Cambridge Burnt Cream

Surely this is crème brûlée, I hear you ask – well, yes it is. Only this is the original recipe. This recipe dates from Trinity College, Cambridge’s records of 1630. The earliest recorded date of crème brûlée is 1691. I suspect that this isn’t the actual recipe of 1630 as I once read that vanilla was not introduced to Britain until the early 1700s but it’s a very welcome addition.


Serves: 10

Time: 2 hours


  • 260g caster sugar
  • 13 egg yolks
  • 2 vanilla pods & 2 tsp of vanilla extract
  • 150ml whole milk
  • 1370ml double cream
  • 75g Demerara sugar


How to make:

  • Preheat the fan oven to 160°C
  • Stand 10 large ramekins in a roasting tin, put to one side.
  • Beat the sugar and egg yolks together until thick and golden in a large mixing bowl.
  • Split the vanilla pods in half and scrape out the seeds.
  • Put the milk, cream and vanilla (pods, seeds & extract) in a large saucepan and bring to the boil very slowly. The slower you bring to the boil, the greater the time for the vanilla to infuse the cream/milk.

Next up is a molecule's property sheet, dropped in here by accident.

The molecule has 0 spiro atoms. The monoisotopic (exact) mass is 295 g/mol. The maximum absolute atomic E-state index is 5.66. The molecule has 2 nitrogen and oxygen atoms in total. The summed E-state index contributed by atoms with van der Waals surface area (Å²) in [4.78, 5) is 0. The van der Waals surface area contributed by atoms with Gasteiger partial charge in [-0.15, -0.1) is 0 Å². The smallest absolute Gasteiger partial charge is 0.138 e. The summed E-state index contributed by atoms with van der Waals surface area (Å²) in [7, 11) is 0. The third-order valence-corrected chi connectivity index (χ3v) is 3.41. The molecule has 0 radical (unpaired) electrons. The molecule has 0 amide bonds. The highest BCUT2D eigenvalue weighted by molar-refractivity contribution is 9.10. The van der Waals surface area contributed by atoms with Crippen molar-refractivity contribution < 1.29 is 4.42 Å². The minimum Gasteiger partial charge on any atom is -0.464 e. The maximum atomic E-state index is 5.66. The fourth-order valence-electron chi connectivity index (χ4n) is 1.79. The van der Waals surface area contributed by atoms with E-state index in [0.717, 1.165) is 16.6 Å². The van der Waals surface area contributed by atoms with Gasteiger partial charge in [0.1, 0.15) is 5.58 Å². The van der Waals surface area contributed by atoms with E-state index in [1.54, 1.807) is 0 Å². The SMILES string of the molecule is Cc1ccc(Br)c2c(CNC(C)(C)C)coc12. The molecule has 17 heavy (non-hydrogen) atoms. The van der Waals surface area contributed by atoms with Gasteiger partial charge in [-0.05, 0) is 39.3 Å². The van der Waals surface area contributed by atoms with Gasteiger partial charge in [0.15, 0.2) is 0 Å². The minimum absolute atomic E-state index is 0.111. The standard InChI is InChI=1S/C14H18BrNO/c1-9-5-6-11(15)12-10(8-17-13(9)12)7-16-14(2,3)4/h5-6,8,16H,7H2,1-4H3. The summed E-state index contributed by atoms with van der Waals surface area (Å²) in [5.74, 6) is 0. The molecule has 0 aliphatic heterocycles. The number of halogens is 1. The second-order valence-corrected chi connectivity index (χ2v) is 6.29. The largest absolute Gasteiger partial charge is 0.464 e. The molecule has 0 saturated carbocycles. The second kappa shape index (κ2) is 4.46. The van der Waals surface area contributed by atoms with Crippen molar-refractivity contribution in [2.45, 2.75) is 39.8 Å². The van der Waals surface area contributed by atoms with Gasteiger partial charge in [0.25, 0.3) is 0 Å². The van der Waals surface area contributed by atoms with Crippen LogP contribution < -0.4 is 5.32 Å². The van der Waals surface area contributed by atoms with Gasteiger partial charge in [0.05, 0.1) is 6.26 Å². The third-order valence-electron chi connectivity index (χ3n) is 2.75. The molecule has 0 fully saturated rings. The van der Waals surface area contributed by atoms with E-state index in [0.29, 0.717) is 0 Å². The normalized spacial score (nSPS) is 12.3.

• Pour the boiling cream mix through a sieve onto the eggs and sugar and mix until well combined. When making custard, never skip straining the mix otherwise yucky bits will ruin the texture.
  • Ladle into the ramekins and then pour hot water into the roasting tray so that it comes approximately half way up the sides of the ramekins.
  • Bake until set. This can take anything from 45 minutes up. You want the custard set but still with a quiver if you gently shake the roasting tin. Baked custard mixtures are done when a metal knife inserted halfway between the centre and the edge comes out clean. The very centre still may not be quite done, but the heat retained in the mixture will continue to cook it after removal from the oven.
  • Remove from the oven and let the custards cool. When cool, refrigerate until required.
  • Before serving, heat the grill to maximum heat unless you’ve got blowtorch.
  • Put a tablespoon of Demerara sugar on the top of each custard and spread evenly and then place under the grill until the sugar melts and turns golden – or use a blow torch if you have one.
  • Allow the sugar to set hard.
  • Bask in glory at the wonderful thing you have made.